Opinion: Malaysia’s Broken System
It is ironic that a chorus of leaders from the United Malays National Organization have accused critics of scandal-scarred Prime Minister Najib Razak of “seeking to destroy parliamentary democracy in Malaysia.”
There is no parliamentary democracy in Malaysia. Malaysia’s government is broken. Every institution that exists in a normal democracy to protect the people does not work. That includes the parliament, the courts, the police, the mainstream press and the religious establishment, which all act to perpetuate the ruling coalition – primarily UMNO – in power.
“Constitutional democracy has taken a new meaning in Malaysia and that is the status quo of the incumbent power,” one of the country’s most prominent constitutional lawyers said privately. “There are threats even against me for having acted in my professional capacity as a constitutional lawyer for those who desire to seek change.”
'Our parliament is a rubber stamp; our judiciary is compromised; our civil service is mediocre and incompetent'
The situation is not new. Najib, who is accused of stealing hundreds of millions of dollars of taxpayer money by critics – but not by law enforcement agencies – is not the cause of the breakdown. He is only a symptom of it. While UMNO has dominated politics since independence in 1957 under the Barisan Nasional, the current system was largely built by Mahathir Mohamad during the 23 years he was in power.
It’s been a long time coming
The breakdown began decades ago, even before the subversion of the courts by Mahathir in the 1980s, although that was a major contributing factor. The Barisan Nasional inherited a series of repressive laws from the colonial British, including the Internal Security Act, which allows for indeterminate detention without trial. Although the ISA was supposedly suspended as a reform by Najib in 2012, it was replaced by an almost equally pernicious statute, Section 124 of the Penal Code, which allows for the arrest of individuals “for activities detrimental to parliamentary democracy.”
Another is the Printing Presses and Publications Act of 1984, which replaced similar colonial laws and requires all printing presses to secure an annual license from the Home Affairs Ministry.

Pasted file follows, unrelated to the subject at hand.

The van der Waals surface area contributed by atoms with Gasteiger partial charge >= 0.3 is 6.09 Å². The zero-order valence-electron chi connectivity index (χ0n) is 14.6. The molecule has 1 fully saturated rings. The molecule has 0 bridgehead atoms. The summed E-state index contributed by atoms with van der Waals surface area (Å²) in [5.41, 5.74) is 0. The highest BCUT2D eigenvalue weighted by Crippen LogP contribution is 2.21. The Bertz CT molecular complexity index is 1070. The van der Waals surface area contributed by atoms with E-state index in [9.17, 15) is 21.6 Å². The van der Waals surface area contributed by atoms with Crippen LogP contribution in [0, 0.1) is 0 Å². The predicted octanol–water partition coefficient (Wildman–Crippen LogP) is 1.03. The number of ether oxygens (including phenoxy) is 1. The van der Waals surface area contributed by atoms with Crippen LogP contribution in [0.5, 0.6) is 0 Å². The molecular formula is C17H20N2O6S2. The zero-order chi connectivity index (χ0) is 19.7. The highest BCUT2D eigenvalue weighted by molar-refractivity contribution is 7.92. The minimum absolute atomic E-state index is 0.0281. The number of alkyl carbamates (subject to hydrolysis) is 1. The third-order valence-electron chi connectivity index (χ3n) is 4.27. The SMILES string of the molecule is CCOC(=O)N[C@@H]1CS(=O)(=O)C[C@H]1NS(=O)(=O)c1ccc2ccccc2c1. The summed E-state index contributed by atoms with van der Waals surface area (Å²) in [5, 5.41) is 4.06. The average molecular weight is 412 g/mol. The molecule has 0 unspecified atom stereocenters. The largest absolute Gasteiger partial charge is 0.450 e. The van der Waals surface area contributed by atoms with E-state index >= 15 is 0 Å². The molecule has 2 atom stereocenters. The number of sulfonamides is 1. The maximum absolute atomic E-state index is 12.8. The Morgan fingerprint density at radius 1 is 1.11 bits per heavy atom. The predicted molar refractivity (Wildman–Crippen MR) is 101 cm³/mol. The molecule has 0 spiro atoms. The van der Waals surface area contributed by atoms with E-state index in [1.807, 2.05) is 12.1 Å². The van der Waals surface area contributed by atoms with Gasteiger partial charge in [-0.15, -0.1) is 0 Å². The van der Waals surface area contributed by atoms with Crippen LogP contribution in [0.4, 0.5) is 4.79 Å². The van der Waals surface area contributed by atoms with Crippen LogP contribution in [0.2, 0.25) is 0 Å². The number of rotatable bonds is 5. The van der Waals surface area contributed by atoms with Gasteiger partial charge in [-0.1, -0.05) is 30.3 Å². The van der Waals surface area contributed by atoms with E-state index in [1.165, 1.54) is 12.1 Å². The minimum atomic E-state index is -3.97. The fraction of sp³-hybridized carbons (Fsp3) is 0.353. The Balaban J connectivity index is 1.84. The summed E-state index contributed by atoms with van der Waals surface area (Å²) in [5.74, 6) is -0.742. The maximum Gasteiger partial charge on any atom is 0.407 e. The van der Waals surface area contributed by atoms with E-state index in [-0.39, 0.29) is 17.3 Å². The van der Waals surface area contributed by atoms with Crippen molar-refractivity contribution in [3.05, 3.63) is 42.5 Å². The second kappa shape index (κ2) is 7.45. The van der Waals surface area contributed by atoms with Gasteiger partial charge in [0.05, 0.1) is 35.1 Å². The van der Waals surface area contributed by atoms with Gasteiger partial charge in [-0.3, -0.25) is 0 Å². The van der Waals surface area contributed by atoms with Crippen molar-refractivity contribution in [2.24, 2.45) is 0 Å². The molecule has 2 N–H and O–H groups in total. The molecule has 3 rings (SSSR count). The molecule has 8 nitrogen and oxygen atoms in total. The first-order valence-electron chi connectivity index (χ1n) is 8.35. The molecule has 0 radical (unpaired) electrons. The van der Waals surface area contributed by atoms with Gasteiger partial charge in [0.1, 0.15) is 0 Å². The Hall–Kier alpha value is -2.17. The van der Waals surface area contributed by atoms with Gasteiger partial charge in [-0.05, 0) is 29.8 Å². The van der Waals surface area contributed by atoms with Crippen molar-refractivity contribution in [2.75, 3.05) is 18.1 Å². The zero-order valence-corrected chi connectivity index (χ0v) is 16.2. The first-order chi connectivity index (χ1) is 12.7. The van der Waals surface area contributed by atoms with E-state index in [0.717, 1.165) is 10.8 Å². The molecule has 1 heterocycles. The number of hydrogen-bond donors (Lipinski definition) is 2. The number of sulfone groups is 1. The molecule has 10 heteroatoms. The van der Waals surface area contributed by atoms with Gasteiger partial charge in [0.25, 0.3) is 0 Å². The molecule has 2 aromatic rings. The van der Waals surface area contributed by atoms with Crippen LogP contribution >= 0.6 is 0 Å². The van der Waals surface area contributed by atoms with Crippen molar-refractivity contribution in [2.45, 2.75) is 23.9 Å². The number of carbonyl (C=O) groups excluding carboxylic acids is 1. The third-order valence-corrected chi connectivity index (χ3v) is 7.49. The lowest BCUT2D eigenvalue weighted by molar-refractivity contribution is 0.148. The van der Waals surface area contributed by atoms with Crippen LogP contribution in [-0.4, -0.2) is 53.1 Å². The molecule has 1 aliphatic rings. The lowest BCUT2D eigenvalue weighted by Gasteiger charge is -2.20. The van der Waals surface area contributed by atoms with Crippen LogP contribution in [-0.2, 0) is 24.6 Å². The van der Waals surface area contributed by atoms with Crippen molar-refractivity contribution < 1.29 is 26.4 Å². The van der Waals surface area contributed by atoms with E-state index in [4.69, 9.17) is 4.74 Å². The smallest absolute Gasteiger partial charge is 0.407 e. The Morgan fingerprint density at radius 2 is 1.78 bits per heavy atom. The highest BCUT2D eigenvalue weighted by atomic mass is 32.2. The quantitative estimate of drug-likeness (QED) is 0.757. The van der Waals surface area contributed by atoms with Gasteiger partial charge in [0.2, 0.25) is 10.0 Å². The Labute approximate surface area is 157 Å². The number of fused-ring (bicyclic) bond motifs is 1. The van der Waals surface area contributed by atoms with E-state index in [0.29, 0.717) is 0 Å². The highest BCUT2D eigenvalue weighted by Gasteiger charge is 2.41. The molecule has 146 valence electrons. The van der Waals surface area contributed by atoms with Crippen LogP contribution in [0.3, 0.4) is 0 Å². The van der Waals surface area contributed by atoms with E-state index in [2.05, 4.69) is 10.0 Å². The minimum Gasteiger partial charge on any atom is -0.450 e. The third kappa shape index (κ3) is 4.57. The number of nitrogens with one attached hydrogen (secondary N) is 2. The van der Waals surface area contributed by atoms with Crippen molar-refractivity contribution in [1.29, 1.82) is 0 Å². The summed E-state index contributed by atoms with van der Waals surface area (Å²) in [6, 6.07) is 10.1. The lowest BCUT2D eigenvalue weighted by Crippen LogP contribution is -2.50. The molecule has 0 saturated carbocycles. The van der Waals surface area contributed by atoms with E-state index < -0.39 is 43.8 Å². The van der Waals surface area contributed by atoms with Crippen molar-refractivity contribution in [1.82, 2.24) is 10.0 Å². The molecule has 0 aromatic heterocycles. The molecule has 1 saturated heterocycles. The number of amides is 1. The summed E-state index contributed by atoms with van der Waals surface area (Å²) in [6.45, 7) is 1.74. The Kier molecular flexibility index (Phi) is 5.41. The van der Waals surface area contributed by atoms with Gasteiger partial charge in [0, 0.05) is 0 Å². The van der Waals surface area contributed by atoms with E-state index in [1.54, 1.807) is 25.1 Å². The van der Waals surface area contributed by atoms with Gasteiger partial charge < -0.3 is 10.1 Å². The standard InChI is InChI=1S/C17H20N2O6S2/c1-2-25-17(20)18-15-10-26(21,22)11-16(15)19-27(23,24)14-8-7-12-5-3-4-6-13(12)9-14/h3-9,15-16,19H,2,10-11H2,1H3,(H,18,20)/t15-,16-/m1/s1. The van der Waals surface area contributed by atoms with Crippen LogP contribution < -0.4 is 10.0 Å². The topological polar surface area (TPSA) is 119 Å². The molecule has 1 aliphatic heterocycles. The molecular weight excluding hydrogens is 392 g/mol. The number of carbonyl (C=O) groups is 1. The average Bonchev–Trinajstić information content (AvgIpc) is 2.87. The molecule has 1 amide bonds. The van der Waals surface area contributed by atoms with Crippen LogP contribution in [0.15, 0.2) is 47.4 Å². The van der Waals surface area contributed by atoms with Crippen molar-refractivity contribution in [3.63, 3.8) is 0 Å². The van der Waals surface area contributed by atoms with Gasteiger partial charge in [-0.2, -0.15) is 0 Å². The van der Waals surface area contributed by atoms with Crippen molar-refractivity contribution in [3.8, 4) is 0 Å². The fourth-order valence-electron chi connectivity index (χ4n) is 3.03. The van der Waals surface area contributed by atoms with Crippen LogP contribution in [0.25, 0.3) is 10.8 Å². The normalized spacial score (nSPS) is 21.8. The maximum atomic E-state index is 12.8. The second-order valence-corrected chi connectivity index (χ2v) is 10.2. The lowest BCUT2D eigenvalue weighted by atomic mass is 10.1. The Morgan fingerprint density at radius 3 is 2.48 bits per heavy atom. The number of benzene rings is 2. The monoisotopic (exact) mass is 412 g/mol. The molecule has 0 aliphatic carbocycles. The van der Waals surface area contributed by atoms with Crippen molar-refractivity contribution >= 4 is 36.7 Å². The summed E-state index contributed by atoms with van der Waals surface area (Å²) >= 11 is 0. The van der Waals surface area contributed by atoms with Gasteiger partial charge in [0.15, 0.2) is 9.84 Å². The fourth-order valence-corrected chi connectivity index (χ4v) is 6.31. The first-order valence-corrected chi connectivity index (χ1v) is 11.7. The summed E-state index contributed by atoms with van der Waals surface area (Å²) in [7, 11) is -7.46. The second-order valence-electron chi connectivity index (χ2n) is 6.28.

The British also bequeathed the Sedition Act of 1948, which banned speech that would "bring into hatred or contempt or to excite disaffection against" the government or engender "feelings of ill-will and hostility between different races."
The sedition act has been used repeatedly as the current scandal has grown in proportion, with its most notable potential victim Clare Rewcastle Brown, the UK-based journalist and blogger whose Sarawak Report has played an instrumental role in exposing corruption connected to 1Malaysia Development Bhd, the state-backed investment fund that has amassed RM42 billion in debt. Scores of others including opposition politicians, activists, academics, journalists and cartoonists are being investigated or have been charged.
“Our parliament is a rubber stamp; our judiciary is compromised; our civil service is mediocre and incompetent led, by a bunch of apple polishers; our police force, which is headed by an Inspector General of Police, treats us like enemies of the state, not as taxpayers and citizens who should be protected from criminals,” said Din Merican, a Malay university professor now teaching in ,Cambodia. “Our fiscal management is in a total mess because we have a Finance Minister who regards our national coffers as if they were his own and mismanages our economy. We have rampant corruption and abuses of power.”
Rigging the game